I have a personal rule about bird guiding in late July. Don’t.
At this time in summer, most birds have stopped singing. Many have finished their baby-raising chores and are disinterested in showing themselves for any reason. The remaining active parents likewise prefer the family go unnoticed. July birding is hard.
Fortunately, there’s an uptick in bird feeder activity as the young come in to dine with the adults. Hummingbird feeders go a little quiet in early July, while the female is still on the nest. When the nestlings fledge, suddenly it’s hard to keep the nectar full.
Normally, I’d rhapsodize about all the beautiful songbirds that have kept us entertained for the last two months. Instead, I offer a 180-degree twist, with an ode to potentially the homeliest bird in Maine — the turkey vulture.
Sure, it’s hard to love a bald bird with the dress and demeanor of a mortician. (I look forward to reading all the forthcoming comments from morticians on the Bangor Daily News website.) There’s actually a lot to love.
Like all scavengers, vultures play an important role in nature, helping to limit the spread of disease. In fact, the stomach acid of a turkey vulture is so strong that it can devour the victims of rabies, anthrax and other deadly diseases with total immunity.
A hundred years ago, turkey vultures were ultra-rare in Maine. They began wandering northward in the 1950s, but the first nesting birds in Maine weren’t discovered until 1982. They’ve been proliferating ever since, and can now be seen as far north as the St. Lawrence River in Quebec.
Cold weather doesn’t appear to deter them. Turkey vultures are year-round residents down to the frosty southern tip of Argentina, yet they are year-round residents in North America only across the southern states. That also may be changing. I now see them in New Hampshire in winter, and they are starting to appear north of the Piscataqua River in the colder months.
Even though there are now plenty of nesting turkey vultures in Maine, it’s wicked hard to find their nests. Vultures are generally comfortable around human settlements, yet their nesting habits are peculiar and secretive.
They nest in enclosed surroundings, typically small indentations on remote cliffs, but also in caves and hollow logs. They’ll use the abandoned nests of other large birds, but won’t make any improvements. More recently, they’ve been content to nest in old buildings with missing windows.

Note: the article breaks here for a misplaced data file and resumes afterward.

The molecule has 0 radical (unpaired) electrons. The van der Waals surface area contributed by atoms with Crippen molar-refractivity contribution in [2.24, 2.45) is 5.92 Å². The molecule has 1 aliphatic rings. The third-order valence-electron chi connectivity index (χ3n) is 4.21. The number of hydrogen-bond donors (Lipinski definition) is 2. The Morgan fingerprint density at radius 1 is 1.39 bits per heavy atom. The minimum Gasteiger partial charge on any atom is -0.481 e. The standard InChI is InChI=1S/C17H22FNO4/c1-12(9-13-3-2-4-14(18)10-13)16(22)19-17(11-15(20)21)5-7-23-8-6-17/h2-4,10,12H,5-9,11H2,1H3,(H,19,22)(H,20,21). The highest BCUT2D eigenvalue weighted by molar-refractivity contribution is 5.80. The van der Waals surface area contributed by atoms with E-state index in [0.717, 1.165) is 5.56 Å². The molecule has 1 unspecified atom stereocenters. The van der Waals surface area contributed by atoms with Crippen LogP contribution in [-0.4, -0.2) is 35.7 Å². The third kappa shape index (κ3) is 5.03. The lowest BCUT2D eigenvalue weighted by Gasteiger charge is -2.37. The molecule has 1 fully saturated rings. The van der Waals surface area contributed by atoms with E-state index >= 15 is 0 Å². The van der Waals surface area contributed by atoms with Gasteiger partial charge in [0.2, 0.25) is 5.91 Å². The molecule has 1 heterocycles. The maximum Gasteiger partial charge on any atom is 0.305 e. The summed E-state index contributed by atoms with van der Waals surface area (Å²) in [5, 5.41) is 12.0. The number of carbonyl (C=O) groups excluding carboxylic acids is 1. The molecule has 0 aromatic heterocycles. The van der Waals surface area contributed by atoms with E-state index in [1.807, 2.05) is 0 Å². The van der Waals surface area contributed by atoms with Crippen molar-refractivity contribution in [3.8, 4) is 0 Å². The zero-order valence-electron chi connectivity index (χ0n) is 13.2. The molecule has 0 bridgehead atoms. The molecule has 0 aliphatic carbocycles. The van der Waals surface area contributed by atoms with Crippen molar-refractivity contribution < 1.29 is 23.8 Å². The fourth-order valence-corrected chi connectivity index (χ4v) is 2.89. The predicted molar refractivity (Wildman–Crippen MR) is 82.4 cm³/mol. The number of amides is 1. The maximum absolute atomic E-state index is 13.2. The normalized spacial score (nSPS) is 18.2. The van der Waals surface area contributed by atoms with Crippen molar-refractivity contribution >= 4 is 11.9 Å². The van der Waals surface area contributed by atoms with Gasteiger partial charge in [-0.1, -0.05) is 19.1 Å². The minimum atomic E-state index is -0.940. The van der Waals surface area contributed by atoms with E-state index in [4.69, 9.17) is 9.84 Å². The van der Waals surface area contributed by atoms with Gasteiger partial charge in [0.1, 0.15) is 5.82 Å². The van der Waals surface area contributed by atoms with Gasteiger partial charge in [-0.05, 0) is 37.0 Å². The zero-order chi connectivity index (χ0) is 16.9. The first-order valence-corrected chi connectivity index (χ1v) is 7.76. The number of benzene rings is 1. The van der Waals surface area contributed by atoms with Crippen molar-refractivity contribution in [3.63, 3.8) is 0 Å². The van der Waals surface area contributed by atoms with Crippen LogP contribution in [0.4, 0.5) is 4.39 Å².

Maine is nearing the end of a five-year project to map the nesting whereabouts of all its breeding bird species. As expected, turkey vultures are widely reported in flight, but seldom reported on a nest. Only a handful of actual nesting sites have been confirmed in the Maine Breeding Bird Atlas, even though observations have occurred in big numbers across the state.
It shouldn’t be that hard. Vultures are gregarious. On a visit to the Maine Wildlife Park in Gray a few years ago, I was amused to see a pen full of vultures rehabilitating from injuries. Undeterred, a flock of wild, healthy vultures was draped all over the trees above the cage. It was simply in their nature to hang out together.
In much of the country, turkey vultures share the sky with their cousins, the black vultures, which have a more southerly range. This species is also moving north, and soon may become a Maine breeder.
Black vultures will occasionally attack living prey. Turkey vultures rarely do. They have an extraordinarily keen sense of smell, and can find carrion hidden beneath the deepest forest cover. They also have excellent eyesight, handy for spotting a meal at great distances.
Since their prey is immobile, vultures have little use for speed. Their wings are adapted to soar slowly and effortlessly. Except for takeoffs and landings, vultures try their best not to flap. They typically don’t go airborne until the air is warm enough to rise.
Turkey vultures are large enough to discourage predators. It’s not uncommon to see vultures standing next to an eagle, feasting over the same roadkill. However, a vulture on a nest might find itself in a vulnerable spot.
In such cases, its chief defense is to vomit on the intruder. Given the dietary preferences of vultures, that’s usually a sufficient deterrent.
Vomit defense is just one of the repulsive behaviors employed by turkey vultures. On hot days, they poop on their own legs, letting evaporation cool them off. Small wonder that throughout human history, vultures have not made good pets.